(WASHINGTON) — The Obama administration on Friday formally proposed the first-ever national carbon pollution limits for new power plants, seeking to sharply cut greenhouse gas emissions, despite the strong opposition from the energy industry and many Republicans.
The Environmental Protection Agency standard, which would apply only to newly constructed plants, would require coal-burning facilities to capture about 40 percent of their carbon dioxide emissions using new and costly technologies. It would also set caps for natural gas-fueled plants.
The move is the first significant step by President Obama to keep good on the pledge from his second inaugural address to more aggressively confront climate change. The administration says rising greenhouse gas emissions have led to warming global temperatures, harmed public health, and fueled more intense and extreme weather.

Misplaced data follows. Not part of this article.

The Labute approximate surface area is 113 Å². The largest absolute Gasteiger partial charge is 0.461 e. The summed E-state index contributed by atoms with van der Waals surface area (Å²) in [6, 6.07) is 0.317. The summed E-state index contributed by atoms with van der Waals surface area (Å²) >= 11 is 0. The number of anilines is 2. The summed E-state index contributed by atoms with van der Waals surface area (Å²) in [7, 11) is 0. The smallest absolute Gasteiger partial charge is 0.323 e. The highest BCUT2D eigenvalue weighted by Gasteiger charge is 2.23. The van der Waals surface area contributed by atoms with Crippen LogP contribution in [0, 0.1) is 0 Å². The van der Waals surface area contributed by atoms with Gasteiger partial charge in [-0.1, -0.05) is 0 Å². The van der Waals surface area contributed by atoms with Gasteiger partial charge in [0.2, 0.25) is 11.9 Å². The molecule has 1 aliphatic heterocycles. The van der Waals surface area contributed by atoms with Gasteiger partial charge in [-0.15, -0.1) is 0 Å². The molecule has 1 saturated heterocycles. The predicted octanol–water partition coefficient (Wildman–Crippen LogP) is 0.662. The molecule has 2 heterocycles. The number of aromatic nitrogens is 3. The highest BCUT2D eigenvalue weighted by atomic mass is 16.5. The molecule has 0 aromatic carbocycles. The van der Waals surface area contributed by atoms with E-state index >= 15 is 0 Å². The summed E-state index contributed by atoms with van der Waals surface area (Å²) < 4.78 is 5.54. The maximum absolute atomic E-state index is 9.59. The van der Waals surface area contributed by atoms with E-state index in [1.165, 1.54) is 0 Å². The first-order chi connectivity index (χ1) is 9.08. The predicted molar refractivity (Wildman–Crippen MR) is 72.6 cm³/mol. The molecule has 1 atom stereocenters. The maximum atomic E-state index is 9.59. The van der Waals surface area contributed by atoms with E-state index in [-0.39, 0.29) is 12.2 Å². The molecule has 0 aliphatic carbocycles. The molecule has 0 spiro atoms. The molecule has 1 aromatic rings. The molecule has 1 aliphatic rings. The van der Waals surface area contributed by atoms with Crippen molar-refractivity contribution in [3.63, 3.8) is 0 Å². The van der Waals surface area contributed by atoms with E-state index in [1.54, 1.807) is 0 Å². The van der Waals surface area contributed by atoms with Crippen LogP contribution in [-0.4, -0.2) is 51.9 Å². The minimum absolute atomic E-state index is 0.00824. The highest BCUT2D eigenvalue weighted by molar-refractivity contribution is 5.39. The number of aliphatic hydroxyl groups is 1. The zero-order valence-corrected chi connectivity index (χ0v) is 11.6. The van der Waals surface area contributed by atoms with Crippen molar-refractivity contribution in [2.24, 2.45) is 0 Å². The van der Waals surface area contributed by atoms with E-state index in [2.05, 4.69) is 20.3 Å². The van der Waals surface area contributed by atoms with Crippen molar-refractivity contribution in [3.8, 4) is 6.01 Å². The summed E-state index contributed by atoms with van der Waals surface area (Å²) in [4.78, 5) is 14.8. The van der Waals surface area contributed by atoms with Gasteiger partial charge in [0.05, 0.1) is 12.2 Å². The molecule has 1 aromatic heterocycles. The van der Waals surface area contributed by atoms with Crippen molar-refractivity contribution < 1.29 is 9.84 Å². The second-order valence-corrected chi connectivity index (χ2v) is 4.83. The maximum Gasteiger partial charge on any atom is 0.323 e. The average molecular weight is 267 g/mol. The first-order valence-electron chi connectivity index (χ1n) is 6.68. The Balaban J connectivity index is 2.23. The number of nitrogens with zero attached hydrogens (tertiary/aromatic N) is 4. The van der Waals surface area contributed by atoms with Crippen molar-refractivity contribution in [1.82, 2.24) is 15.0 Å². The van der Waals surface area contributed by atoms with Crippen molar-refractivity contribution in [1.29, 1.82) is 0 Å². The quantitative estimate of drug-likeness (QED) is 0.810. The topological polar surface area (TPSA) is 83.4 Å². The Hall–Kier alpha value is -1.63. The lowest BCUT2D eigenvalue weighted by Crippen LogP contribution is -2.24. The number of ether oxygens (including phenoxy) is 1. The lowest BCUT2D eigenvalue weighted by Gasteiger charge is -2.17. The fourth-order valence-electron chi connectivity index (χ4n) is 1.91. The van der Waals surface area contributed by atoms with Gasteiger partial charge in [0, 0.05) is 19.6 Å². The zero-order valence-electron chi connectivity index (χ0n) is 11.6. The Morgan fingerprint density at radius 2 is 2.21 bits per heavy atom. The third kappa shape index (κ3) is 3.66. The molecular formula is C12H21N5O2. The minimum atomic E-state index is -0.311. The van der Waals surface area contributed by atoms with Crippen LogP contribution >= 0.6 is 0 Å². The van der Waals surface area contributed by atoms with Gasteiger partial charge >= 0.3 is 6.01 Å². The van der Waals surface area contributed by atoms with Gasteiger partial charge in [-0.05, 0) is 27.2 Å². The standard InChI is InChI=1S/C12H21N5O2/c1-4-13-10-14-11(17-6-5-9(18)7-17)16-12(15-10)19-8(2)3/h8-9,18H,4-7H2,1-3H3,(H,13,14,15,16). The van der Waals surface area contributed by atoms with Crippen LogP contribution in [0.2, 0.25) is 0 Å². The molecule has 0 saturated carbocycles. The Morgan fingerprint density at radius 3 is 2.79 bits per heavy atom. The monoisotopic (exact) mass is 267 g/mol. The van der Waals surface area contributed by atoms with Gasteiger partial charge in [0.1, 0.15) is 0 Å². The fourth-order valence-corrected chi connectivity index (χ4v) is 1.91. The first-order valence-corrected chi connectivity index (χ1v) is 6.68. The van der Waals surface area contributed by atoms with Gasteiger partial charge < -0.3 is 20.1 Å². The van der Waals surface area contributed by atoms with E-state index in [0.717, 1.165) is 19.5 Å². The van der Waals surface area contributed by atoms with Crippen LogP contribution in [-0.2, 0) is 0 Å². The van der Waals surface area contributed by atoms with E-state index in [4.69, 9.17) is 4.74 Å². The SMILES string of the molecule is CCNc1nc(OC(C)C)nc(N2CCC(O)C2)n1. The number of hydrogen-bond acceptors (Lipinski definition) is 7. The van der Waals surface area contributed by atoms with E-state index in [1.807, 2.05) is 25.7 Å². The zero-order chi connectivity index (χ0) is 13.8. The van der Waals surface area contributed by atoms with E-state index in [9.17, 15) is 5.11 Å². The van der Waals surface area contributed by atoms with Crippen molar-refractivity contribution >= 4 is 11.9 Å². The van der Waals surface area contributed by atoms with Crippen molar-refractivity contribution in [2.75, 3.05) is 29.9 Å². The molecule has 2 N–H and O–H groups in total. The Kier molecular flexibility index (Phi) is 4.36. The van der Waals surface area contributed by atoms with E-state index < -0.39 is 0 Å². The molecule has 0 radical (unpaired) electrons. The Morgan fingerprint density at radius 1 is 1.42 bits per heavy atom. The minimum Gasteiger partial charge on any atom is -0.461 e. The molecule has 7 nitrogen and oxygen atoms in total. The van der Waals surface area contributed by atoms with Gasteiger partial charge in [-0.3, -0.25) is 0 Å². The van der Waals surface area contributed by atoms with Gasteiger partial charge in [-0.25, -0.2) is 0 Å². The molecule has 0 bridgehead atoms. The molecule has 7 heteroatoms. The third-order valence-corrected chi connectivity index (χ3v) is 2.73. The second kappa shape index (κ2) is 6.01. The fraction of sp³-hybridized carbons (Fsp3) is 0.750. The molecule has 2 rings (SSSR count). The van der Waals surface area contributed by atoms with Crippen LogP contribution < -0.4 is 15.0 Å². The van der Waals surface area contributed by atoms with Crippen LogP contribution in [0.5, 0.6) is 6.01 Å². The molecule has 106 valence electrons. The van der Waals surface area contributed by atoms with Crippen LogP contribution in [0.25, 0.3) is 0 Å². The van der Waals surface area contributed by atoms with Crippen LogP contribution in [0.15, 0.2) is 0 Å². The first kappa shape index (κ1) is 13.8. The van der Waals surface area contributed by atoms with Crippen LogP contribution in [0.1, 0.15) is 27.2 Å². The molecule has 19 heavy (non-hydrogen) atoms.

Obama ordered the new regulations in a June 25 memo, exerting his executive authority with majorities in Congress opposed to the rules.
The proposed rule for new power plants is still subject to a 60-day comment period before taking effect. The EPA said on Friday that it is drafting guidelines for existing power plants, the single largest source of emissions in the U.S., and will release a proposal next summer.
Environmental advocates say the new regulations are a positive step but, without addressing existing plants, don’t go far enough. The power industry and many Republicans meanwhile have criticized the new EPA rules as costly burdens that will kill jobs and increase costs to consumers. Some critics say the new technology is too expensive and unproven.
Earlier this month, industry representatives warned Bloomberg News that the regulations would effectively ban the construction of any new coal power plants.
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